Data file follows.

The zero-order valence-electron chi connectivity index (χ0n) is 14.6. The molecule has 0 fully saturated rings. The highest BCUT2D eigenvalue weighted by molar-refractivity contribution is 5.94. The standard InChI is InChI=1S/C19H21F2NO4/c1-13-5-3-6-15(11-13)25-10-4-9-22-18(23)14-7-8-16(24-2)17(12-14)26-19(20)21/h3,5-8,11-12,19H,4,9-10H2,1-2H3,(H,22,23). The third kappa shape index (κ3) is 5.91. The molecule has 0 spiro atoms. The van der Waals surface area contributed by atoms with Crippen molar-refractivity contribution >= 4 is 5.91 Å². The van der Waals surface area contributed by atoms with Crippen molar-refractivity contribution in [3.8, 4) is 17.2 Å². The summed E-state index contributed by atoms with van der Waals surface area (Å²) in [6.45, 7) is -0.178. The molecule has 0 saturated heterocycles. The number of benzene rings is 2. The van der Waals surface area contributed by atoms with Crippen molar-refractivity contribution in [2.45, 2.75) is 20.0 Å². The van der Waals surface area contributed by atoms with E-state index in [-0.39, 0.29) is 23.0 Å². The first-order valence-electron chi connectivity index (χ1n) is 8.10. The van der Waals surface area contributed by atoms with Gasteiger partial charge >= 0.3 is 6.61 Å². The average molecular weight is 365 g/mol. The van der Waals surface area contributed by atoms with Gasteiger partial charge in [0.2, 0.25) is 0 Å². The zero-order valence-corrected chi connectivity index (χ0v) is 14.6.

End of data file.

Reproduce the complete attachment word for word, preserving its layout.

The zero-order valence-electron chi connectivity index (χ0n) is 14.6. The molecule has 0 fully saturated rings. The highest BCUT2D eigenvalue weighted by molar-refractivity contribution is 5.94. The standard InChI is InChI=1S/C19H21F2NO4/c1-13-5-3-6-15(11-13)25-10-4-9-22-18(23)14-7-8-16(24-2)17(12-14)26-19(20)21/h3,5-8,11-12,19H,4,9-10H2,1-2H3,(H,22,23). The third kappa shape index (κ3) is 5.91. The molecule has 0 spiro atoms. The van der Waals surface area contributed by atoms with Crippen molar-refractivity contribution >= 4 is 5.91 Å². The van der Waals surface area contributed by atoms with Crippen molar-refractivity contribution in [3.8, 4) is 17.2 Å². The summed E-state index contributed by atoms with van der Waals surface area (Å²) in [6.45, 7) is -0.178. The molecule has 0 saturated heterocycles. The number of benzene rings is 2. The van der Waals surface area contributed by atoms with Crippen molar-refractivity contribution in [2.45, 2.75) is 20.0 Å². The van der Waals surface area contributed by atoms with E-state index in [-0.39, 0.29) is 23.0 Å². The first-order valence-electron chi connectivity index (χ1n) is 8.10. The van der Waals surface area contributed by atoms with Gasteiger partial charge >= 0.3 is 6.61 Å². The average molecular weight is 365 g/mol. The van der Waals surface area contributed by atoms with Gasteiger partial charge in [0.2, 0.25) is 0 Å². The zero-order valence-corrected chi connectivity index (χ0v) is 14.6.